‘Blade of the Immortal’ is a Japanese language, samurai film based on the manga series of the same name. The film follows an immortal samurai, Manji, who is asked by a young girl, Rin, to help her avenge the deaths of her parents. Other than this short synopsis I was completely in the dark with this film and I imagine many casual film fans might be the same. Anyway I’m more than open to the idea of something completely fresh to my cinematic mind and thought that it at least had the bare bones of an entertaining story so decided it was worth a punt!
The narrative for the film has a very episodic feel to it, no doubt due to the manga it’s based on. There are a range of supporting characters that our main protagonists encounter and each new meeting feels very defined. This could have easily worked as a TV series rather than a film, but that’s not to say that this doesn’t work for the picture. It is effective here thanks to the intriguing personalities of these supporting characters and the shorter stories that they all tell. These encounters aren’t simply there to facilitate action or to fill time they are thought out and showcase how interesting the characters in this film are. Furthermore, this is even before I’ve addressed the main characters; Manji & Rin. Both of these characters are portrayed well by Takuya Kimura & Hana Sugisaki, respectively. However, it was the writing that offered the real engagement as we watch the characters develop interestingly over the running time.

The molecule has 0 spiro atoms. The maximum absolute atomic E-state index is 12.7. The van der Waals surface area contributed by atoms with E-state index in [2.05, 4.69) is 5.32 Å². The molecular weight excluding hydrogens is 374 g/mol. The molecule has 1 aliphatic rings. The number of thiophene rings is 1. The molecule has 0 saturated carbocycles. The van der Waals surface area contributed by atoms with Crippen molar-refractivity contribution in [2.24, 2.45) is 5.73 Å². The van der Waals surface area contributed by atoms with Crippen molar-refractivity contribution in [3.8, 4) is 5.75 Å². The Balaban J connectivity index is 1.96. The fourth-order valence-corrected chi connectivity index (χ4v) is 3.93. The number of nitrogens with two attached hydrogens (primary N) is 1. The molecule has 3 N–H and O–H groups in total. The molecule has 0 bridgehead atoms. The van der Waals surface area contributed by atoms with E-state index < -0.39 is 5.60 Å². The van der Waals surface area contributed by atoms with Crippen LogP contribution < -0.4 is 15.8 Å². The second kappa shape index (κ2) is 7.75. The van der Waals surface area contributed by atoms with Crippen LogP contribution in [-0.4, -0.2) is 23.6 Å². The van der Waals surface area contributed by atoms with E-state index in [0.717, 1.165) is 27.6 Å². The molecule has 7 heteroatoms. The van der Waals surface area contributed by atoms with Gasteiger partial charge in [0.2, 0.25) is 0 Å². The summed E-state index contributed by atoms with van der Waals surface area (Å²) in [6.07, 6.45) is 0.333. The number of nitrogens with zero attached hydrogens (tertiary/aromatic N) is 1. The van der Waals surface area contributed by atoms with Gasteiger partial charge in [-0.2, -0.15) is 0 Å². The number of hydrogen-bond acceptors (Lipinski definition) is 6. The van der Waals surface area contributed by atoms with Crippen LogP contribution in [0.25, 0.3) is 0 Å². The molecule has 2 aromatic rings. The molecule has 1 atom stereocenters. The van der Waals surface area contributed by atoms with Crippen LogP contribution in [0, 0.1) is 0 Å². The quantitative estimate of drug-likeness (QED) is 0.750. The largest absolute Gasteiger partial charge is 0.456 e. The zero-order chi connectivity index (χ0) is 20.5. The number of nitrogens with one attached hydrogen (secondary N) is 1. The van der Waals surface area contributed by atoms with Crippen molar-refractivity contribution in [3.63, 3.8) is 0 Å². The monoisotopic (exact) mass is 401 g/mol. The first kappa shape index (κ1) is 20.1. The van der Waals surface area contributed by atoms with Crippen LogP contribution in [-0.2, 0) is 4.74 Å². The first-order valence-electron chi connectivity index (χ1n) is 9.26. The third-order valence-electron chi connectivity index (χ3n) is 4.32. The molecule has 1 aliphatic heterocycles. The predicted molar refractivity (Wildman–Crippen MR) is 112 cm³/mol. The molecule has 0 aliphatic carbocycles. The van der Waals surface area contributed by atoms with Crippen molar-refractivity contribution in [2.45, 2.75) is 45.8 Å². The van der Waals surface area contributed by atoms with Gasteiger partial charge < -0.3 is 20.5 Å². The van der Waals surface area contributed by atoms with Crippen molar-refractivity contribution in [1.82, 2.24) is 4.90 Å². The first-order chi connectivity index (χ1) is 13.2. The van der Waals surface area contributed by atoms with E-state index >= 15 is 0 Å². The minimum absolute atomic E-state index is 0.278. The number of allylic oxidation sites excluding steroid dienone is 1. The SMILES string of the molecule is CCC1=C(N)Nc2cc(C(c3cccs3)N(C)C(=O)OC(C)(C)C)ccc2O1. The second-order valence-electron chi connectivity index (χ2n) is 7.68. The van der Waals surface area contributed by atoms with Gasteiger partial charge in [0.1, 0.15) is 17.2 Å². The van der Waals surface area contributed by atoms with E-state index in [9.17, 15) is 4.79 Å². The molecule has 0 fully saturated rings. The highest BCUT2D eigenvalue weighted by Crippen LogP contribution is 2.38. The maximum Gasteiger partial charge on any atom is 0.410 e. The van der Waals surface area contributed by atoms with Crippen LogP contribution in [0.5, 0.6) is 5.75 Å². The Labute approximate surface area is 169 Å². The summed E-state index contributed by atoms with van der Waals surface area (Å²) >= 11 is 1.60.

Characters and narrative aside, being a samurai film the expectation for high quality action was most definitely in place and ‘Blade of the Immortal’ did not disappoint. Not only is the action executed to an impressive standard but there is plenty of it included over the two hours plus run time. It has precision, pace and power but at times it is allowed to run on just slightly longer than nessecary which for a brief few moments might cause audiences to experience a little monotony. Despite this it’s still wonderfully choreographed and has ambitious scale which can always be appreciated.
This film adaptation should serve as a great introduction to the manga series for newcomers and will certainly wet their appetite for more. The premise is cool, the action is fierce and maybe most importantly it’s engaging to watch these characters. It’s one of the most fun foreign films of the year and with a wider release than maybe expected it’s well worth seeking out!
Written by Hamish Calvert
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